MIT neuroscientists map neural circuits involving the CA2 region of the hippocampus.
The hippocampus is the region of the brain that is responsible for episodic memory. For decades, neuroscientists have been mapping the hippocampus’s neural circuits to better understand how memories are stored, retrieved, and lost.
The trisynaptic circuit, discovered by the legendary anatomist Santiago Ramón y Cajal more than 100 years ago, has long been considered the anatomical substrate responsible for learning and memory. But the trisynaptic circuit involved only the entorhinal cortex and the dentate gyrus, CA1 region and CA3 region of the hippocampus; the tiny CA2 region of the hippocampus, located between CA1 and CA3, was not thought to play a critical role.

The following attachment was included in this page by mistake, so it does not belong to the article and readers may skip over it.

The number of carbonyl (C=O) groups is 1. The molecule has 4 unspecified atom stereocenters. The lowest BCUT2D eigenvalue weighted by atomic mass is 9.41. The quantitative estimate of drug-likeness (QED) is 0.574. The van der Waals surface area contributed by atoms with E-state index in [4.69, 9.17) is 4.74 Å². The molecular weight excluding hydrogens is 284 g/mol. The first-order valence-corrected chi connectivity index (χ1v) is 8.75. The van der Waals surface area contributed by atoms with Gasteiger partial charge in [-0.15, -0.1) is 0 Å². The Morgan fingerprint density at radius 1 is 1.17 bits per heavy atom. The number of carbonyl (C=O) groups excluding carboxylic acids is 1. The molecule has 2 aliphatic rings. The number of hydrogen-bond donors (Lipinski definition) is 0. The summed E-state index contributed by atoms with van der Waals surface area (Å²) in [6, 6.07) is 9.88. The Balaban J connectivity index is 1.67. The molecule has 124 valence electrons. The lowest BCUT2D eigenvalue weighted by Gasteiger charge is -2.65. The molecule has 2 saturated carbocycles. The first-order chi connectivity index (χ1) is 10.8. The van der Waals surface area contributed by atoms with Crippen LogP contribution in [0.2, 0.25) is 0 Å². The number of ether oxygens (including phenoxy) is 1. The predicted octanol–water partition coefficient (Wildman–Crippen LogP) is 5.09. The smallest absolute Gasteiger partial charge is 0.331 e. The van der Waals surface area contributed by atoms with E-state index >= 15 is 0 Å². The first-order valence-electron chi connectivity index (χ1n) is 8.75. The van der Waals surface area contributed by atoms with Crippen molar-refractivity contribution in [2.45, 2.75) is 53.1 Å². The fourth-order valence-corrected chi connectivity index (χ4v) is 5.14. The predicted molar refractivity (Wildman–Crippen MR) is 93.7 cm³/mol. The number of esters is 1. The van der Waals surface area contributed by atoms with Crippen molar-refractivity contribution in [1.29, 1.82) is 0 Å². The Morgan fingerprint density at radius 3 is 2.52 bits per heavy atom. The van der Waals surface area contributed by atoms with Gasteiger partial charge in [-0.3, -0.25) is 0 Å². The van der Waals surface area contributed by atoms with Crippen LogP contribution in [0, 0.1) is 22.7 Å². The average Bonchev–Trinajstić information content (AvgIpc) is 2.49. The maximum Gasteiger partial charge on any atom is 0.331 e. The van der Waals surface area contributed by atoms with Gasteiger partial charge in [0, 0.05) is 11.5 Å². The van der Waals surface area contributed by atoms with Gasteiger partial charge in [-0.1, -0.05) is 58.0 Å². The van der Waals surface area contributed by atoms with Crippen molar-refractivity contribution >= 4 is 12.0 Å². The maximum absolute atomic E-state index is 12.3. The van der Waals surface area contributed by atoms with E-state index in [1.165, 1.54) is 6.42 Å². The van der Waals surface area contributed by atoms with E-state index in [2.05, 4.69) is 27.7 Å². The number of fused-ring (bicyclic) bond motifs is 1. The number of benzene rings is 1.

When a 2005 study using molecular cell markers revealed that the CA2 region might be wider than previously thought, neuroscientists began to wonder whether CA2 had a role in memory. To address this, scientists needed to know more about the CA2 region’s boundaries and its neural connections to CA1 and CA3. But traditional methodologies like dye injections and electrophysiological stimulation of axon bundles haven’t been up to the task…